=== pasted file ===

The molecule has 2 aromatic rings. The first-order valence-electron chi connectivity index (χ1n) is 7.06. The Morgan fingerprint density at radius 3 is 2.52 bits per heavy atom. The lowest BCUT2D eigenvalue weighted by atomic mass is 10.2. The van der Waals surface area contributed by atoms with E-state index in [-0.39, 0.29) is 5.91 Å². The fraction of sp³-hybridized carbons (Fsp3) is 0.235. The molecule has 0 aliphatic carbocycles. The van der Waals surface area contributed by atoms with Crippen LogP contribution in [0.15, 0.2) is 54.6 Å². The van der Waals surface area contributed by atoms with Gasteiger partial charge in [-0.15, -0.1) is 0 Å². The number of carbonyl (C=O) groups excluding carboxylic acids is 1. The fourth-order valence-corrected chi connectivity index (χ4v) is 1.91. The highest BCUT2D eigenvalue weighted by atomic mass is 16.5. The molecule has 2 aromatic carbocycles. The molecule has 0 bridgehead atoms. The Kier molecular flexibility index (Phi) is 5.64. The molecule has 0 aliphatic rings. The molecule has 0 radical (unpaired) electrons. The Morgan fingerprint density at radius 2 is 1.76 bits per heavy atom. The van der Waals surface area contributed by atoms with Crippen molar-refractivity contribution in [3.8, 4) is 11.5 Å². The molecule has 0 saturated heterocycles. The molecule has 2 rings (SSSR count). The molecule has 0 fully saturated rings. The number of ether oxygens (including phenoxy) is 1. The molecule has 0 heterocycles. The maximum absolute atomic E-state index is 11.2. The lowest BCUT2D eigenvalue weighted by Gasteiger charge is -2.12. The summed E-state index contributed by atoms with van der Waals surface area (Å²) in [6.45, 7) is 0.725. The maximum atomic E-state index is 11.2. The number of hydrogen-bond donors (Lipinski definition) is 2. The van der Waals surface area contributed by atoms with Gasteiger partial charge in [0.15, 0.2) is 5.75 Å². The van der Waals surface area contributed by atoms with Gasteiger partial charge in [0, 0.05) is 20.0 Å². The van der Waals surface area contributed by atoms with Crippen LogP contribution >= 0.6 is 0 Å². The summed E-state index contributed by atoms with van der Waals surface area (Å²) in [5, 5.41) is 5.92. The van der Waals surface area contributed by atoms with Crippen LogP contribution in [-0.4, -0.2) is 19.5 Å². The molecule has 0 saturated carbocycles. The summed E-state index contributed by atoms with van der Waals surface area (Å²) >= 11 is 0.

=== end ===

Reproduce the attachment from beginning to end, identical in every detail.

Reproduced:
The molecule has 2 aromatic rings. The first-order valence-electron chi connectivity index (χ1n) is 7.06. The Morgan fingerprint density at radius 3 is 2.52 bits per heavy atom. The lowest BCUT2D eigenvalue weighted by atomic mass is 10.2. The van der Waals surface area contributed by atoms with E-state index in [-0.39, 0.29) is 5.91 Å². The fraction of sp³-hybridized carbons (Fsp3) is 0.235. The molecule has 0 aliphatic carbocycles. The van der Waals surface area contributed by atoms with Crippen LogP contribution in [0.15, 0.2) is 54.6 Å². The van der Waals surface area contributed by atoms with Gasteiger partial charge in [-0.15, -0.1) is 0 Å². The number of carbonyl (C=O) groups excluding carboxylic acids is 1. The fourth-order valence-corrected chi connectivity index (χ4v) is 1.91. The highest BCUT2D eigenvalue weighted by atomic mass is 16.5. The molecule has 2 aromatic carbocycles. The molecule has 0 bridgehead atoms. The Kier molecular flexibility index (Phi) is 5.64. The molecule has 0 aliphatic rings. The molecule has 0 radical (unpaired) electrons. The Morgan fingerprint density at radius 2 is 1.76 bits per heavy atom. The van der Waals surface area contributed by atoms with Crippen molar-refractivity contribution in [3.8, 4) is 11.5 Å². The molecule has 0 saturated heterocycles. The molecule has 2 rings (SSSR count). The molecule has 0 fully saturated rings. The number of ether oxygens (including phenoxy) is 1. The molecule has 0 heterocycles. The maximum absolute atomic E-state index is 11.2. The lowest BCUT2D eigenvalue weighted by Gasteiger charge is -2.12. The summed E-state index contributed by atoms with van der Waals surface area (Å²) in [6.45, 7) is 0.725. The maximum atomic E-state index is 11.2. The number of hydrogen-bond donors (Lipinski definition) is 2. The van der Waals surface area contributed by atoms with Gasteiger partial charge in [0.15, 0.2) is 5.75 Å². The van der Waals surface area contributed by atoms with Gasteiger partial charge in [0, 0.05) is 20.0 Å². The van der Waals surface area contributed by atoms with Crippen LogP contribution >= 0.6 is 0 Å². The summed E-state index contributed by atoms with van der Waals surface area (Å²) in [5, 5.41) is 5.92. The van der Waals surface area contributed by atoms with Crippen LogP contribution in [-0.4, -0.2) is 19.5 Å². The molecule has 0 saturated carbocycles. The summed E-state index contributed by atoms with van der Waals surface area (Å²) >= 11 is 0.